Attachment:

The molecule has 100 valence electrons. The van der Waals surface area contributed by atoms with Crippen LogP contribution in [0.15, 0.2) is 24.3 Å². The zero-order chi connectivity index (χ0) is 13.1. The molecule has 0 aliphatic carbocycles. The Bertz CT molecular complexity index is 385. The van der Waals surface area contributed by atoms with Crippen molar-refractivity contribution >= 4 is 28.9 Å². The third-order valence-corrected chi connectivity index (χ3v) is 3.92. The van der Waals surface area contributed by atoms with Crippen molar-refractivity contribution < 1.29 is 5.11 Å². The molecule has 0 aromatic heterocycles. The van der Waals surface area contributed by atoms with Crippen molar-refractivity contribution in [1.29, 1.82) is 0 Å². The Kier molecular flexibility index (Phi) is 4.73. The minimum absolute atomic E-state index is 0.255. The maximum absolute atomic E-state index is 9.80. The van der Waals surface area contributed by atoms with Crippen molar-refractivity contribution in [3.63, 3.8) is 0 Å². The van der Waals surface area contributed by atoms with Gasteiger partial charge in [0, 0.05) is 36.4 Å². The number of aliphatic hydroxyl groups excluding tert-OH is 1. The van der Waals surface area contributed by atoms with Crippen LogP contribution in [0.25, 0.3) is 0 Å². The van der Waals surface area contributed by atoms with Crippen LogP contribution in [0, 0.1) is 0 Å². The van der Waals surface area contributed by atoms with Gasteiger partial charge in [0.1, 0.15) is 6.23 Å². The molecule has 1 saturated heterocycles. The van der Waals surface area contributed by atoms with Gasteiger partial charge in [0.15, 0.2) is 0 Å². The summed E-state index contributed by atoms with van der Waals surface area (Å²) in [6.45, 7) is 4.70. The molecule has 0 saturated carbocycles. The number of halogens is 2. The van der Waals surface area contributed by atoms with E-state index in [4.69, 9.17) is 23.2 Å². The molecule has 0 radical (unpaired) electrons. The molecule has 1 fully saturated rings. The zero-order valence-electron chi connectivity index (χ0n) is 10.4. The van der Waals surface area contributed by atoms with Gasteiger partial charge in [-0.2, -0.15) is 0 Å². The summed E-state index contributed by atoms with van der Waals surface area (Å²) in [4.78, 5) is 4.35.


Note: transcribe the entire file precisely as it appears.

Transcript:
The molecule has 100 valence electrons. The van der Waals surface area contributed by atoms with Crippen LogP contribution in [0.15, 0.2) is 24.3 Å². The zero-order chi connectivity index (χ0) is 13.1. The molecule has 0 aliphatic carbocycles. The Bertz CT molecular complexity index is 385. The van der Waals surface area contributed by atoms with Crippen molar-refractivity contribution >= 4 is 28.9 Å². The third-order valence-corrected chi connectivity index (χ3v) is 3.92. The van der Waals surface area contributed by atoms with Crippen molar-refractivity contribution < 1.29 is 5.11 Å². The molecule has 0 aromatic heterocycles. The van der Waals surface area contributed by atoms with Crippen molar-refractivity contribution in [1.29, 1.82) is 0 Å². The Kier molecular flexibility index (Phi) is 4.73. The minimum absolute atomic E-state index is 0.255. The maximum absolute atomic E-state index is 9.80. The van der Waals surface area contributed by atoms with Crippen molar-refractivity contribution in [3.63, 3.8) is 0 Å². The van der Waals surface area contributed by atoms with Gasteiger partial charge in [0, 0.05) is 36.4 Å². The number of aliphatic hydroxyl groups excluding tert-OH is 1. The van der Waals surface area contributed by atoms with Crippen LogP contribution in [0.25, 0.3) is 0 Å². The van der Waals surface area contributed by atoms with Crippen LogP contribution in [0, 0.1) is 0 Å². The van der Waals surface area contributed by atoms with Gasteiger partial charge in [0.1, 0.15) is 6.23 Å². The molecule has 1 saturated heterocycles. The van der Waals surface area contributed by atoms with Gasteiger partial charge in [0.15, 0.2) is 0 Å². The summed E-state index contributed by atoms with van der Waals surface area (Å²) in [6.45, 7) is 4.70. The molecule has 0 saturated carbocycles. The number of halogens is 2. The van der Waals surface area contributed by atoms with E-state index in [4.69, 9.17) is 23.2 Å². The molecule has 0 radical (unpaired) electrons. The molecule has 1 fully saturated rings. The zero-order valence-electron chi connectivity index (χ0n) is 10.4. The van der Waals surface area contributed by atoms with Gasteiger partial charge in [-0.2, -0.15) is 0 Å². The summed E-state index contributed by atoms with van der Waals surface area (Å²) in [4.78, 5) is 4.35.